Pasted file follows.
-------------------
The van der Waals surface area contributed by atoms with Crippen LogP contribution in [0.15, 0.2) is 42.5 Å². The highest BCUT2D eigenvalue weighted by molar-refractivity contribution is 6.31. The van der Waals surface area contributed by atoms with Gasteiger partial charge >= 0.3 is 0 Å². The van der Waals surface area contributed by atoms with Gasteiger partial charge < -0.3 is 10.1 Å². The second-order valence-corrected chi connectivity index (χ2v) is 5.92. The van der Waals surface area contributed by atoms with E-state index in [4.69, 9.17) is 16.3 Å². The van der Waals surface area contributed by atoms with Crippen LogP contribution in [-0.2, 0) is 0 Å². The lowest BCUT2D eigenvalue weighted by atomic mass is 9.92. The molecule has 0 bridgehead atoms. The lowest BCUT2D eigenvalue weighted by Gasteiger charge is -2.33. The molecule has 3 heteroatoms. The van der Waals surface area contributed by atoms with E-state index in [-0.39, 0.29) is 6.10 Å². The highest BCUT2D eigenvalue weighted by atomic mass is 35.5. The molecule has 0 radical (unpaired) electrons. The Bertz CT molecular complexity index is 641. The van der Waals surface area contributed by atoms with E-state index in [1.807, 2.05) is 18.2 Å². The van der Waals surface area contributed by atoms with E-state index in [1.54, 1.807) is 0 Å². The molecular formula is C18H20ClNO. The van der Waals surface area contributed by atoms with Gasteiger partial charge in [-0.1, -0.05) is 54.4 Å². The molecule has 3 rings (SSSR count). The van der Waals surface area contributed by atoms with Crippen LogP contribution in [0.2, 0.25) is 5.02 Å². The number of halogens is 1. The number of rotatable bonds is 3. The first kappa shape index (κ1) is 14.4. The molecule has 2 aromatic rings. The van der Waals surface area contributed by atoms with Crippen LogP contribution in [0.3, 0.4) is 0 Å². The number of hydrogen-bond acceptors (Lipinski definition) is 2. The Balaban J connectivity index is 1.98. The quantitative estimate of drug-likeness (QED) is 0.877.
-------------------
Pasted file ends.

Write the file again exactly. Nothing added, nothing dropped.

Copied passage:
The van der Waals surface area contributed by atoms with Crippen LogP contribution in [0.15, 0.2) is 42.5 Å². The highest BCUT2D eigenvalue weighted by molar-refractivity contribution is 6.31. The van der Waals surface area contributed by atoms with Gasteiger partial charge >= 0.3 is 0 Å². The van der Waals surface area contributed by atoms with Gasteiger partial charge < -0.3 is 10.1 Å². The second-order valence-corrected chi connectivity index (χ2v) is 5.92. The van der Waals surface area contributed by atoms with E-state index in [4.69, 9.17) is 16.3 Å². The van der Waals surface area contributed by atoms with Crippen LogP contribution in [-0.2, 0) is 0 Å². The lowest BCUT2D eigenvalue weighted by atomic mass is 9.92. The molecule has 0 bridgehead atoms. The lowest BCUT2D eigenvalue weighted by Gasteiger charge is -2.33. The molecule has 3 heteroatoms. The van der Waals surface area contributed by atoms with E-state index in [-0.39, 0.29) is 6.10 Å². The highest BCUT2D eigenvalue weighted by atomic mass is 35.5. The molecule has 0 radical (unpaired) electrons. The Bertz CT molecular complexity index is 641. The van der Waals surface area contributed by atoms with E-state index in [1.807, 2.05) is 18.2 Å². The van der Waals surface area contributed by atoms with E-state index in [1.54, 1.807) is 0 Å². The molecular formula is C18H20ClNO. The van der Waals surface area contributed by atoms with Gasteiger partial charge in [-0.1, -0.05) is 54.4 Å². The molecule has 3 rings (SSSR count). The van der Waals surface area contributed by atoms with Crippen LogP contribution in [0.2, 0.25) is 5.02 Å². The number of halogens is 1. The number of rotatable bonds is 3. The first kappa shape index (κ1) is 14.4. The molecule has 2 aromatic rings. The van der Waals surface area contributed by atoms with Crippen LogP contribution in [0.3, 0.4) is 0 Å². The number of hydrogen-bond acceptors (Lipinski definition) is 2. The Balaban J connectivity index is 1.98. The quantitative estimate of drug-likeness (QED) is 0.877.